Politico: For Serious Debt, Deficit Talks
Democrats have already proposed a 3-1 formula that would allow for $3 in spending cuts for every $1 in new revenue. So we have met our Republican colleagues more than half-way in this painful process. We are even willing to discuss significant savings in Medicare and Medicaid — as long as essential benefits for seniors and the most vulnerable are preserved (Rep. William Lacy Clay, 7/7).
Bloomberg: Three Steps Toward A Grand Bargain To Reduce The U.S. National Debt
One way to bring down the cost is to ask affluent older Americans to pay more for their health care. This strategy, known as means testing, is already used in Medicare's prescription-drug program and its coverage of doctors' services; higher-income Americans pay larger premiums and receive fewer benefits (7/8).
The New York Times: Negotiating On A Knife's Edge
[T]he president is considering proposals to cut spending on Medicare, Medicaid and even Social Security, along with huge cuts in discretionary programs, in exchange for a wholesale revision of the tax code to remove many deductions and change many rates. He apparently thinks he can impress independent voters by appearing to rise above partisanship with a brokered deal. But as much as he may not want to recognize it, Mr. Obama lives in a hyperpartisan time (7/7).
The Wall Street Journal: An ObamaCare Drug Preview In Germany
Germany was in many ways the birthplace of the pharmaceutical industry. But today, German policies place the industry's future progress at risk. ... Of particular concern is a new law passed last year that imposes a complex new assessment mechanism to determine the added benefit of new pharmaceutical products, which in turn is used to set prices. The situation in Germany bears close scrutiny in the U.S., as health-technology assessment processes grow in significance under the recent health-care overhaul (John C. Lechleiter, 7/8).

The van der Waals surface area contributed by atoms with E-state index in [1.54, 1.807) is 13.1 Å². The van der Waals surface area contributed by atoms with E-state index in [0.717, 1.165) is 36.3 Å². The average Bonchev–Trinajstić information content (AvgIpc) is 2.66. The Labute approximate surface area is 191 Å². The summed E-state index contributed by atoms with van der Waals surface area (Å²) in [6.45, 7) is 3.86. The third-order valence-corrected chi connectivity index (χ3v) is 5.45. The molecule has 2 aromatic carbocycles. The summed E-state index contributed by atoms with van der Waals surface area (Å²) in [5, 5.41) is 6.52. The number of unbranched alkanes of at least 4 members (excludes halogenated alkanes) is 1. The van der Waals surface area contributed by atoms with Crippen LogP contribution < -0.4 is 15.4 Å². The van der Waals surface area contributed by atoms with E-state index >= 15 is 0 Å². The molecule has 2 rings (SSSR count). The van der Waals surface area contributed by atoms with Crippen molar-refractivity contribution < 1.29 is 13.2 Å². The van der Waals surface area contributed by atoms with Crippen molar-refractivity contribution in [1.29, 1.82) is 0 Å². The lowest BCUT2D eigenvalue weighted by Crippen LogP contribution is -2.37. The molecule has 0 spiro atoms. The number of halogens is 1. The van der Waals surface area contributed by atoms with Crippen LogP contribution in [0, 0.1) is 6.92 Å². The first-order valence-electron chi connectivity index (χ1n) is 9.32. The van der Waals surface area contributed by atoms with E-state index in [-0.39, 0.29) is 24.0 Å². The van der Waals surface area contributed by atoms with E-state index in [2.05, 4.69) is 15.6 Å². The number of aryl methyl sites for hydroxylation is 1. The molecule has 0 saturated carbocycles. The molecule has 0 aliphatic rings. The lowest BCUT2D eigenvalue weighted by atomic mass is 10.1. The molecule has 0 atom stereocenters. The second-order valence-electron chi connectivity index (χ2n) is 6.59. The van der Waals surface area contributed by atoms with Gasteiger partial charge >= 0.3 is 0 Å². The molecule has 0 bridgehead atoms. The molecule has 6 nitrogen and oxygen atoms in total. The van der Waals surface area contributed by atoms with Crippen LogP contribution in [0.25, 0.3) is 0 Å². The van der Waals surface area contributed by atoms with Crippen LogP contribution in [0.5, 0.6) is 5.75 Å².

The Baltimore Sun: Generic Drug Users Need Protection
In its recent decision on drug labeling, the U.S. Supreme Court prescribed a judgment that looks like bad medicine. ... the consumer's right to sue over inadequate warnings hangs on a game of chance that depends on whether his or her pharmacist filled the prescription with a brand-name drug or a generic. The buyer of a brand-name drug can sue the manufacturer for inadequate warnings; the consumer of a generic product cannot. Given that 75 percent of prescriptions are filled with generics, the public faces odds that may be hazardous to its health (Stacey Lee, 7/7).
The Lund Report (Oregon): U.S. Catholic Bishops Misunderstand Our Death-with-Dignity Laws
The U.S. Conference of Catholic Bishops’ policy on physician-assisted suicide approved on June 16 is the latest move by Roman Catholic leaders to intervene in Americans’ personal health care decisions. The eight-page policy, which the bishops passed 191-1 at their annual spring meeting in Bellevue, Wa., is full of inaccurate and misleading statements about the Death with Dignity laws in Washington and Oregon and the policy positions of the laws’ supporters. It ignores 14 years of experience in Oregon and two years in Washington (Meyer, 7/7).
The Baltimore Sun: Avoid Toll Increases By Shifting Priorities
Since 2008, Maryland's spending on health (primarily driven by Medicaid) and human resources (primarily assistance to lower-income families) has increased by more than $3 billion, or 34 percent. ... For lessons in controlling costs without compromising quality, Maryland could learn some lessons from the Hoosier State (Brian Murphy, 7/6).
Kansas City Star: Curb Wasteful Medicine
It's commendable that cardiology researchers at Kansas City's St. Luke's Hospital have led a study to see if one of the most common and lucrative heart procedures is performed unnecessarily. The answer: Oftentimes, yes. … With U.S. health care costs reaching $2.5 trillion in 2009, medical specialties are smart to come up with ways to prevent overuse. Otherwise, the government and the insurance companies will do it for them (7/7).
The Sacramento Bee: Shame On Legislators For Refusing To Fund Critical Medical Training
As the hoo-ha dies down because the state budget was passed by its constitutional deadline, I'm left wondering at what cost. The price of the failure to fund the University of California, Riverside, School of Medicine during this most recent state budget cycle is more than a local issue … It takes seven years to train a doctor. Where will the people of this state turn for medical care as the physician shortage increases, the population ages and even those with insurance can't find a doctor to treat them? (Slavica O. Covert, 7/8).